The question of whether these records are public records at common law has been amply covered in prior decisions. See Nero v. Hyland, 76 N.J. 213, 221-22 (1978) (written memorials "made by public officers in the exercise of public functions" are common-law public records even though they may not be public records under Right to Know Law); Irval Realty, supra, 61 N.J. at 375 (records prepared by State agency are public records at common law even if they are not required by law and

thus not public records within Right to Know statute). The subject needs no further discussion.

We granted the Attorney General's petition to review whether the Appellate Division opinion calls for an automatic in camera review at the request of any claimant alleging citizen status, no matter how confidential the material. 101 N.J. 253 (1985). We think not, especially in view of the fact that, on a motion for rehearing, the Appellate Division clarified its decision, observing that the trial court "did not decide whether the documents were public records at common law and whether plaintiff has standing. Therefore, unless the trial judge answers these questions affirmatively there will be no in camera inspection." In view of the concerns expressed, we granted leave as well to the County Prosecutors' Association to be heard as amicus curiae.


In McClain v. College Hosp., 99 N.J. 346 (1985), we recently reviewed the citizen's common-law right to gain access to public records. There, we dealt with a patient's right of access to confidential investigative records relating to a licensing board's inquiry into a professional's acts. We described the balancing process that courts must make as being "concretely focused upon the relative interests of the parties in relation to these specific materials." Id. at 361. We also described the process as flexible and adaptable to different circumstances and "sensitive to the fact that the requirements of confidentiality are greater in some situations than in others." Id. at 362. We summarized it thus:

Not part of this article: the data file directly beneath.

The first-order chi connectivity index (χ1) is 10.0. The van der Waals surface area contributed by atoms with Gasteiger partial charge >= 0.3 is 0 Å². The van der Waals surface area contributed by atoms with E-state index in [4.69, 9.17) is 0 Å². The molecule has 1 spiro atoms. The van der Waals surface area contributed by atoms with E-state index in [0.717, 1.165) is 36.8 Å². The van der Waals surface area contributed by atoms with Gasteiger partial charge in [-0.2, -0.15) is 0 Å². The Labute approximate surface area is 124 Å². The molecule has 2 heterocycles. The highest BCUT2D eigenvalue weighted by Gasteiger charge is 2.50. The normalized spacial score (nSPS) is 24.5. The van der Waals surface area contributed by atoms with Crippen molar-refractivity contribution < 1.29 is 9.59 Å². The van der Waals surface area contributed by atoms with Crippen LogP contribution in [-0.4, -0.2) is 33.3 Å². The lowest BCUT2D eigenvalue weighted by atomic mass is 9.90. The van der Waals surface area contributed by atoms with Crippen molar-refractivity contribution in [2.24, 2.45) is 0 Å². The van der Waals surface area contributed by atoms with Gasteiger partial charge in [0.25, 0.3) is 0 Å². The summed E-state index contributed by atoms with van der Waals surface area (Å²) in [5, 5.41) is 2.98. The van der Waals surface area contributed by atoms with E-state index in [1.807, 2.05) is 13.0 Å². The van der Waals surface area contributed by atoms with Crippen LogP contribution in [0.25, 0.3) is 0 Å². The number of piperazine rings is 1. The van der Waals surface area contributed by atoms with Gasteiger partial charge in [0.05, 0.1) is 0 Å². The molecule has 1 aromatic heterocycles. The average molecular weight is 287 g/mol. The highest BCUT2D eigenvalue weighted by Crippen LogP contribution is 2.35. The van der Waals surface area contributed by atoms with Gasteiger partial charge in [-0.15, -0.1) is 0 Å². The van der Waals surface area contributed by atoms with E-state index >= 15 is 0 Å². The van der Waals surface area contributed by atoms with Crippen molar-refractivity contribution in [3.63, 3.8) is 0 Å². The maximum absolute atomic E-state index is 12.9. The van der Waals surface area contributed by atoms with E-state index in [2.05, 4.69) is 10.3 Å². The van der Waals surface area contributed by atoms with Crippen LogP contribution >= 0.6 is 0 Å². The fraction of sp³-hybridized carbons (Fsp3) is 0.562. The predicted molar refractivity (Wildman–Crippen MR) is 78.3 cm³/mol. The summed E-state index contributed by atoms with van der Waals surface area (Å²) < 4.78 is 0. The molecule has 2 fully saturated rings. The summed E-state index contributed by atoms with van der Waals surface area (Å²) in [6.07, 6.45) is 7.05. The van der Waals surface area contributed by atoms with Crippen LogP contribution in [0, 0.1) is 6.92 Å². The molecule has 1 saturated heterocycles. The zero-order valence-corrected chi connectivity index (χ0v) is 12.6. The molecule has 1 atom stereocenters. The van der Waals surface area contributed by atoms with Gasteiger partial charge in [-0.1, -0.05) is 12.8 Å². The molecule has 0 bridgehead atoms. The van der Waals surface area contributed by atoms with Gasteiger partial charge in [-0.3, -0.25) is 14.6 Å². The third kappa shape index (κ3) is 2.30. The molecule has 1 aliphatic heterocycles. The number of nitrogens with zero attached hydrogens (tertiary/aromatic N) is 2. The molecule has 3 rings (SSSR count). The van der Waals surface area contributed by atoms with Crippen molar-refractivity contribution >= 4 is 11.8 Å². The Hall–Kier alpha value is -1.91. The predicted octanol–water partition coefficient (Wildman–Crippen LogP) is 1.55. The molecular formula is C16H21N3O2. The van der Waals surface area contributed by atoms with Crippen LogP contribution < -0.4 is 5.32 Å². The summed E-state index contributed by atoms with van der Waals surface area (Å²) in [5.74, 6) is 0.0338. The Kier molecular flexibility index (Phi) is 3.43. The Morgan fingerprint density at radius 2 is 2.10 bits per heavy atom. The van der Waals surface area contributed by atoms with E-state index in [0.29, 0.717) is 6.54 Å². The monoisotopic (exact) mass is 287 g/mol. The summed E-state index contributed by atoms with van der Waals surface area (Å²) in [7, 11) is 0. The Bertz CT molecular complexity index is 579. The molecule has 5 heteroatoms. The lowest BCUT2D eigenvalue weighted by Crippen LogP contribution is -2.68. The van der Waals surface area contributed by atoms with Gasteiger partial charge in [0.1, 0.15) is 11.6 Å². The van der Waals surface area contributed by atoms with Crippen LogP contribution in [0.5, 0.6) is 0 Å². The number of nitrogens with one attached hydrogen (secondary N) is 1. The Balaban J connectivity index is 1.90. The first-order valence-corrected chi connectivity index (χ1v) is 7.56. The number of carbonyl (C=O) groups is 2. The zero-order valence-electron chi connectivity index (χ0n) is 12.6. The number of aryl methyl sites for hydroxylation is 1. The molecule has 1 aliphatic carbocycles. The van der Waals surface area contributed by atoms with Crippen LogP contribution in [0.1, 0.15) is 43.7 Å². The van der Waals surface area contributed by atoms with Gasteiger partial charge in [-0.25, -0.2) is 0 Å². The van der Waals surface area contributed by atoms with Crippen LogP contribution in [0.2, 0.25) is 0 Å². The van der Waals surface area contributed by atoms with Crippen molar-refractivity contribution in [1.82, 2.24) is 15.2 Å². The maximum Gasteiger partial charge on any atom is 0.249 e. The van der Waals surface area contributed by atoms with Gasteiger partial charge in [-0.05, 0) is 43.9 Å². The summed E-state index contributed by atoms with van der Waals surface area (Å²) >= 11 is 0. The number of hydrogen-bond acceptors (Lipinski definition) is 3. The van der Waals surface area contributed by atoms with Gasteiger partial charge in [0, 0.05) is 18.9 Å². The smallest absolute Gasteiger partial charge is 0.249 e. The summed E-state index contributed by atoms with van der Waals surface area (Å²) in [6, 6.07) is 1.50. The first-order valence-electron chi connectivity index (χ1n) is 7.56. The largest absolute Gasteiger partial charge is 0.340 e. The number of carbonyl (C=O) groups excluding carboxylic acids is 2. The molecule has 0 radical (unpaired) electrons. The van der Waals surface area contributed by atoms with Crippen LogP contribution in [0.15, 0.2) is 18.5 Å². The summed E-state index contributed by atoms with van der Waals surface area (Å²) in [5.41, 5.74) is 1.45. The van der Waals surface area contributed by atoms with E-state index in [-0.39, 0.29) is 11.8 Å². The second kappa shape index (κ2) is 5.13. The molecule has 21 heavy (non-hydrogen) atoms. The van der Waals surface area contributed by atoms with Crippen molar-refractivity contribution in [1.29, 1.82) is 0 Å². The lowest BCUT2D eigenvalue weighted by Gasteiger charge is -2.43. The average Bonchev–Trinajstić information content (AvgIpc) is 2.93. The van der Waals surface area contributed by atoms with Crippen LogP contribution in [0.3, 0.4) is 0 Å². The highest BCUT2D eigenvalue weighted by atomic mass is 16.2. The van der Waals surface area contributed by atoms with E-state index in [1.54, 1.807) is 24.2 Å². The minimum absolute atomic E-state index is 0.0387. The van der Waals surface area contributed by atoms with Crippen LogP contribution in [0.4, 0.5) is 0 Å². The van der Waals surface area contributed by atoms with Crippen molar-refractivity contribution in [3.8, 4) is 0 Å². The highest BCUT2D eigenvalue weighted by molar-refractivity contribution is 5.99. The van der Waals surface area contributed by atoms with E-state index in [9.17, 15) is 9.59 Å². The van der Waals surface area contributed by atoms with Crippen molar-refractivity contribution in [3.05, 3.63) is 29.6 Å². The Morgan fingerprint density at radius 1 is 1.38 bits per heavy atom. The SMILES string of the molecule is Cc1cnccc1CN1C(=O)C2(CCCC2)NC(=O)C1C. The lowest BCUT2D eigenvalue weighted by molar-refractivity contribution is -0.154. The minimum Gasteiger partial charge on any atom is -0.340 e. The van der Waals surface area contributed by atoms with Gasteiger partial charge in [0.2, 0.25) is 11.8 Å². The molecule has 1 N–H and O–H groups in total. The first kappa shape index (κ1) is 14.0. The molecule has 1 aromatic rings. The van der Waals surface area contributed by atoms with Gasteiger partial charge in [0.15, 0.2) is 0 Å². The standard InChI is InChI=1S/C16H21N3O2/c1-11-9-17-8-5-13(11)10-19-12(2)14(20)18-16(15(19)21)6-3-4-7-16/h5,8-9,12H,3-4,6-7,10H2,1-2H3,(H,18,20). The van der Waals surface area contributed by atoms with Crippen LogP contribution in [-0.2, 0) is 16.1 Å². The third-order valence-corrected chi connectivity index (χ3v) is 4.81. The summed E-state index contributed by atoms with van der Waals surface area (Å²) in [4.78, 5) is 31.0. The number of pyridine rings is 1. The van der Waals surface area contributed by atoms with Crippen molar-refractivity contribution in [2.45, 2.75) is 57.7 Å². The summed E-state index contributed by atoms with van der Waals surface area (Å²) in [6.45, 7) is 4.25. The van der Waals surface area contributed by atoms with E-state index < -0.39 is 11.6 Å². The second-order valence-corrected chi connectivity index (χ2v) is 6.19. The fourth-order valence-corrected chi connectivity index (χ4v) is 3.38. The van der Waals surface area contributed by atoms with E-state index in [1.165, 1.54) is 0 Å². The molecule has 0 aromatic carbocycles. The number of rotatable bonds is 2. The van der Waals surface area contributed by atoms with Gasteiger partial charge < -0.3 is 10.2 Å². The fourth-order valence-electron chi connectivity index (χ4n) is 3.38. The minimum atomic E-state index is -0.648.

As the considerations justifying confidentiality become less relevant, a party asserting a need for the materials will have a lesser burden in showing justification. If the reasons for maintaining confidentiality do not apply at all in a given situation, or apply only to an insignificant degree, the party seeking disclosure should not be required to demonstrate a compelling need. [99 N.J. at 362.]

We believe that similar principles apply in this context. Nero v. Hyland, supra, 76 N.J. 213, does not, as asserted by the

Attorney General, sustain an absolute privilege of secrecy for all such investigatory materials. Rather, we held there that a State Police character investigation of an applicant for a public position is so sensitive that disclosing the materials to the very individual whose qualifications were being canvassed would chill the investigative process. Id. at 224. The opinion made clear, however, that there was no fixed rule for determining whether disclosure is appropriate. A court should balance, in each case, the individual's right to the information against the public interest in the confidentiality of the file. Id. at 223-24 (quoting Roviaro v. United States, 3 ...